One of the most interesting ideas presented in this book was the meritocratic approach to decision making. Using a weighted voting and gather these data over and over again to improve the whole system. Noticing and measuring. Doing it over and over again. The interesting thing was an ability to veto any decision made by this system. Even more interesting thing was, the fact that this ability (as author claims) was not used any single time. I think it’s so true to the core of meritocracy. Imagine vetoing or changing one decision and then another one and then another one. How would it support the proposed approached? Once you play this veto card, it’s all out. It’s either all-in or all-out. There’s no middle ground.

On playing (long) game

So you heard that this company used this awesome tool and was able to ship their product in 3 months? So you heard that this book helped somebody to optimize their time spent on X in some way? So you heard that he/she dropped 10kg in one month?

With every success story comes a peril. It’s easy to celebrate a success. It’s even easier to celebrate it if you don’t mention some of the dimensions you were optimizing for.

A fast shipping company could be a software house not caring about the maintainability of their product. Ship fast, ship cheap, earn fast. That’s the background of the story.

The time optimization could be measured for 1 month. What about the following 5? Could this be maintained? Maybe the book was about drinking more coffee and doing more?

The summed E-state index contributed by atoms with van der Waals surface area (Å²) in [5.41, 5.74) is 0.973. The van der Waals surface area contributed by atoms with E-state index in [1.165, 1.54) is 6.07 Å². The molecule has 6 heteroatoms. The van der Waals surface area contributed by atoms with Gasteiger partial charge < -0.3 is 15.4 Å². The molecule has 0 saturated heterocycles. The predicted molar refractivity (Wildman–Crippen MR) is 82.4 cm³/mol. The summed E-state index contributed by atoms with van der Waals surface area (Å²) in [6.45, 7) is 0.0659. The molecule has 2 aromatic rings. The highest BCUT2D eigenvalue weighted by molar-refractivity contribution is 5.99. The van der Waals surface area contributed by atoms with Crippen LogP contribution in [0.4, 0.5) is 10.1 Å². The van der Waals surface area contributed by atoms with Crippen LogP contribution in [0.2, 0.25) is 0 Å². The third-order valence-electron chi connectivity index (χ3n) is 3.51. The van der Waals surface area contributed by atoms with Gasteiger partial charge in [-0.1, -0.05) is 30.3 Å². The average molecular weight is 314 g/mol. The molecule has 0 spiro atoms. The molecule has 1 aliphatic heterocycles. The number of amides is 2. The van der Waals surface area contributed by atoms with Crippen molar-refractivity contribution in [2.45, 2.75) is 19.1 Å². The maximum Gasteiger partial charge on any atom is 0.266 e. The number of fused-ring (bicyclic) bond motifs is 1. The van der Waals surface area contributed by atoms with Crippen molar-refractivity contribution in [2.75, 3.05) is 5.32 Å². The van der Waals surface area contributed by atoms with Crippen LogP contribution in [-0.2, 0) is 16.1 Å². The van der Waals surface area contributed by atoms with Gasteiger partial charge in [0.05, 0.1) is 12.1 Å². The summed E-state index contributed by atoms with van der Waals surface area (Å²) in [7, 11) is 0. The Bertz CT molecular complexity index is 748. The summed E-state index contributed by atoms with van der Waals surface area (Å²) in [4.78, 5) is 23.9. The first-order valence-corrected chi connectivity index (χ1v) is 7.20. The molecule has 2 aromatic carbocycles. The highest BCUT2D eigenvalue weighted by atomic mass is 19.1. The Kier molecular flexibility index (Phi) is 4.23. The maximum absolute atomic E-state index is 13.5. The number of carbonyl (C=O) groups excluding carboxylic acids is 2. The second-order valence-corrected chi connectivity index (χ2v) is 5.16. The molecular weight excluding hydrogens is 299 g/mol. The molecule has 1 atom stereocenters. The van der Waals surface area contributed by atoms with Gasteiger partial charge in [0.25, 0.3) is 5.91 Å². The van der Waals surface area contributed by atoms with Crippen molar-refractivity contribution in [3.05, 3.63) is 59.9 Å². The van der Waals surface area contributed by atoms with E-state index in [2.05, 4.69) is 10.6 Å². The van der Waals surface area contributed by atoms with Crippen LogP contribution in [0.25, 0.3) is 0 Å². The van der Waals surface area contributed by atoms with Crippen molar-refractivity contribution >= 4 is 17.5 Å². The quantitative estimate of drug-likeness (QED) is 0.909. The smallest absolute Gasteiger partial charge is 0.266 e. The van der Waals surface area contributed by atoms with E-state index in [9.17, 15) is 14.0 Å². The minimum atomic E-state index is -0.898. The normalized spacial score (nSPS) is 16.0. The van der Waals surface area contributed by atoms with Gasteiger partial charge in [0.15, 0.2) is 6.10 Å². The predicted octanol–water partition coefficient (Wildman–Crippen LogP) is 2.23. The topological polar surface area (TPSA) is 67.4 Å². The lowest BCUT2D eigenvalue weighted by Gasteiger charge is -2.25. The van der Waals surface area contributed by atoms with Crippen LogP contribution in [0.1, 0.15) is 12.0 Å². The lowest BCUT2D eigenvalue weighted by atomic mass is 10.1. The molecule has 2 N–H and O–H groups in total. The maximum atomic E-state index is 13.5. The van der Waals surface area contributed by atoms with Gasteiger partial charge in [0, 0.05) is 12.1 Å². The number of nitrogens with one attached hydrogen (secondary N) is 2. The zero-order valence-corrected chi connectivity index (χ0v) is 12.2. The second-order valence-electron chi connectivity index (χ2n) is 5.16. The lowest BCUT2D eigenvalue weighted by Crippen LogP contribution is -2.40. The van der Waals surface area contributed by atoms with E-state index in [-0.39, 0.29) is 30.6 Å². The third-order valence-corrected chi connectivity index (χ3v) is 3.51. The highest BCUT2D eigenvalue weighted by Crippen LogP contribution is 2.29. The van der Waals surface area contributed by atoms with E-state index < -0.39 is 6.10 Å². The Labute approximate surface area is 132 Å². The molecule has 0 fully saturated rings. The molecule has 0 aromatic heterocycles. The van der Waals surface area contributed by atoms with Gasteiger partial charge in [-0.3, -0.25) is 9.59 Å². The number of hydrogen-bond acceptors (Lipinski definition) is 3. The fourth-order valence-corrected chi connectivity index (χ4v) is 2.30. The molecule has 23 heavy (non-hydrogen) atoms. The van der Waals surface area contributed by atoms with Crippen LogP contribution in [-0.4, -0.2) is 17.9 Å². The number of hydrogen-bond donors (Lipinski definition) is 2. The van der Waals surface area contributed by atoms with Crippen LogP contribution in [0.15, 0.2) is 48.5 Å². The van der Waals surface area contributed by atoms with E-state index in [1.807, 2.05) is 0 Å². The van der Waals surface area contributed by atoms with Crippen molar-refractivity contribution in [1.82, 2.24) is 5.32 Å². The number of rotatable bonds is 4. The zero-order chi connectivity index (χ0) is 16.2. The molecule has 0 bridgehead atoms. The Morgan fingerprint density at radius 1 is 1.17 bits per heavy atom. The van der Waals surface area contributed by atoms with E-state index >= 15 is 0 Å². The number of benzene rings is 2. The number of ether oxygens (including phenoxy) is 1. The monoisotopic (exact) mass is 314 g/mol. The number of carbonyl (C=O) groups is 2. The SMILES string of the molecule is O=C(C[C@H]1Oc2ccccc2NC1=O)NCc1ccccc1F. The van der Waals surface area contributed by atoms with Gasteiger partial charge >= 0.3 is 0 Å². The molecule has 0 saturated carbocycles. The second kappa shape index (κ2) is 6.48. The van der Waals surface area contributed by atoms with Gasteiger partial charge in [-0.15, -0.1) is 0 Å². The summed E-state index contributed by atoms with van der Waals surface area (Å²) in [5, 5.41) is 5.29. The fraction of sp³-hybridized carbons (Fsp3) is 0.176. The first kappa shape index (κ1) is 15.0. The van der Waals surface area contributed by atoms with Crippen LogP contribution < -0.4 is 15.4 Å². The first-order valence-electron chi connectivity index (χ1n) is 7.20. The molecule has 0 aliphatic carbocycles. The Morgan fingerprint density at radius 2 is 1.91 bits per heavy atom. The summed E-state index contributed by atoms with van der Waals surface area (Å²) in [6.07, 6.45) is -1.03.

Dropping 10kg in a month is not a problem. You can just starve yourself. What about following months? Are they ok? Can you maintain it?

Every single time you hear these awesome news, this miraculous solution to the problem, ask yourself what kind of game is it. A long game or a short one? With this, act accordingly.

On saying “Yes, and…”

“Yes, and…” is one of the rule of improvisational theater. It’s so simple and powerful. You acknowledge what have already been said, adding more, and building up the narrative. It’s not for theaters only though.


Supporting and adding new things to the idea you’ve just heard. A positive snow ball? Why not?


So you’re presenting something or doing a workshop with a colleague? There’s nothing more supporting and encouraging than saying “Yes, and”. You can use different phrases like “as X mentioned before” or even “as X awesomely presented”. Sometimes, I call it “high fives”. It works for presenters, it works for the group.